Bob Woodward dismissed criticism that he was sitting on Trump’s ‘deadly’ virus comment on US news


Bob Woodward has been forced to defend himself against criticism that he waited too long to reveal that Donald Trump had told him in early February that he knew coronavirus was “deadly stuff”.

Ahead of the release of his next book on Wednesday, the journalist and author’s revelation that Trump knew how dangerous the virus was, raised resentment against the president, but also raised an ethical question: Should Woodward not immediately make it public Was it?

Trump, who has routinely downplayed the threat of a virus that now killed nearly 200,000 in the US, has justified his stance because they don’t want to cause panic.

“Bob Woodward had listened to my quotes for several months. If they thought they were so bad or dangerous, why didn’t they immediately report them in an attempt to save lives? Did he not have the obligation to do so? No, because he knew that they were good and reasonable answers. Calm, don’t panic! “ Tweeted On Thursday morning.

Woodward’s critics saw selfishness in his sit-in on the information.

Charles P. Pearce of Esquire said, “Bob knew the truth behind the Woodward administration’s deadly explosion – and worse – and he saved it for his book, which was praised by nearly 200,000 Americans due to wild acclaim and huge profits.” died.” wrote On twitter

Scott Novar of Adweek said: “These interviews about Kovid-19 were done in February and March. Why are we learning about this in a book published in September? Is it not mandatory for a journalist to publish this information in a timely manner, especially during an epidemic?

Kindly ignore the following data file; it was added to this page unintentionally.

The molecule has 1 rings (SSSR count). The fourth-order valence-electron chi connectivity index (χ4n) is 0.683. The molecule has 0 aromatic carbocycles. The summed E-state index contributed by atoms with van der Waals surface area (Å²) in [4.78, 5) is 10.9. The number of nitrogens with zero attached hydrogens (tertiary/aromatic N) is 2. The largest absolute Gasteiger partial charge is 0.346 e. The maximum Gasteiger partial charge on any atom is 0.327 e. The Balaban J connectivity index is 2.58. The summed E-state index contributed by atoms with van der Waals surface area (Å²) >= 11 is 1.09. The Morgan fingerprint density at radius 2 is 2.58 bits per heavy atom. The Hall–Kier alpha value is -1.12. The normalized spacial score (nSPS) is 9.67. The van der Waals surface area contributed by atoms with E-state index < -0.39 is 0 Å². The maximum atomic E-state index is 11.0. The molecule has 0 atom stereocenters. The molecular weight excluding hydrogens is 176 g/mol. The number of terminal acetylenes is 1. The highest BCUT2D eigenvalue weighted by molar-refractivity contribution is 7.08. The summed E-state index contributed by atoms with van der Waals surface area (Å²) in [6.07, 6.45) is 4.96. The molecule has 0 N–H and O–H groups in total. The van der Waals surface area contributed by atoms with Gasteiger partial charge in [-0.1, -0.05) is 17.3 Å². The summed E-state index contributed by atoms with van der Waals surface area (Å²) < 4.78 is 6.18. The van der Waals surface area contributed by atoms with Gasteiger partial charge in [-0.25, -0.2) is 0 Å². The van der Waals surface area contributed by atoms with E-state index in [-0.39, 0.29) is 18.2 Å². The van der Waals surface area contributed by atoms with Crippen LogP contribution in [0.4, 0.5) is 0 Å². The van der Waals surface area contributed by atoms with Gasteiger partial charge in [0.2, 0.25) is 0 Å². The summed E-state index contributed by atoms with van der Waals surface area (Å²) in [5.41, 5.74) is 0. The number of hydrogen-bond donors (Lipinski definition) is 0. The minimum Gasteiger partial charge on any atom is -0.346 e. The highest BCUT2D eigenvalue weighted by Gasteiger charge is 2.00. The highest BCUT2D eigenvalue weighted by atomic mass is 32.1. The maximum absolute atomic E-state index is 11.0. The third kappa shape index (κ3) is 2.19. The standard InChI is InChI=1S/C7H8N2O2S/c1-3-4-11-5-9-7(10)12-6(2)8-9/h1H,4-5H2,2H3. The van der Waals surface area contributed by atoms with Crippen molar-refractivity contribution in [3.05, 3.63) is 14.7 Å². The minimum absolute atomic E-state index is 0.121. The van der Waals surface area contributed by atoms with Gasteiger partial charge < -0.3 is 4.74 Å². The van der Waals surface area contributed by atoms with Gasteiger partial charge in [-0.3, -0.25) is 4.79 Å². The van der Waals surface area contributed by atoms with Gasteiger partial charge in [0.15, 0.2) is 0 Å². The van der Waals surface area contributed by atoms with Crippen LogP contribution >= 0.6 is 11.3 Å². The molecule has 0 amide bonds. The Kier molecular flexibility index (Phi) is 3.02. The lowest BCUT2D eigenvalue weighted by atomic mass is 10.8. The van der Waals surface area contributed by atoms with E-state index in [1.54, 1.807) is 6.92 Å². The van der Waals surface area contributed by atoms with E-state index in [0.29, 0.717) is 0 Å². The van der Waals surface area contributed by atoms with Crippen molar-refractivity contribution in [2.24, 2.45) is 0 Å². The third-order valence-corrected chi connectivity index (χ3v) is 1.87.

“It’s really disturbing. As journalists, we are working in the public interest. I think there is a failure here. ”

Woodward defended his decision not to come forward any time soon. In an interview with Washington Post’s media columnist, Margaret Sullivan, Woodward stated that she needed to provide more complete context than a news story.

Woodward told Sullivan that he did not know that Trump gained his information and that “the biggest problem that I had was, which is always a problem with Trump, don’t I know it was true”.

“My job is to understand it, and hold it accountable, and hold myself accountable,” Woodward said, pointing out that it took months to make everything relevant with reporting. “I did the best I could.”

“If I told the story at the time, which he knew in February, then nothing is telling us,” Woodward said in an interview with The Associated Press. Woodward said that at the time, the issue dealt more with politics than public health. His goal was to reveal the story before the presidential election in November.

“The demarcation line was for me,” Woodward commented. “I had decided that my book would be coming up on Christmas, later this year, it would be inconceivable.”

Woodward wrote in his upcoming book, Rage, that Trump knew about Kovid’s masculine week before it spread uncontrollably, saying in a February 7 comment with the journalist: “You just breathe air And how it passed. ”

Trump reportedly said: “And so it’s very difficult. He is very fragile. It is even more deadly than its fatal flus… it is the deadly stuff, ”

Some Woodward defenders have argued that going public in February did not matter. Others disputed this.

Journalism Professor Christian Christensen wrote On Twitter: “While saying that Woodward immediately revealed what Trump said about the Kovid-19, it would not matter because it would be rejected because fake news is nonsense, because it was the disintegration of anti-democratic forces Is a total dedication. With that logic, why publish anything? ”

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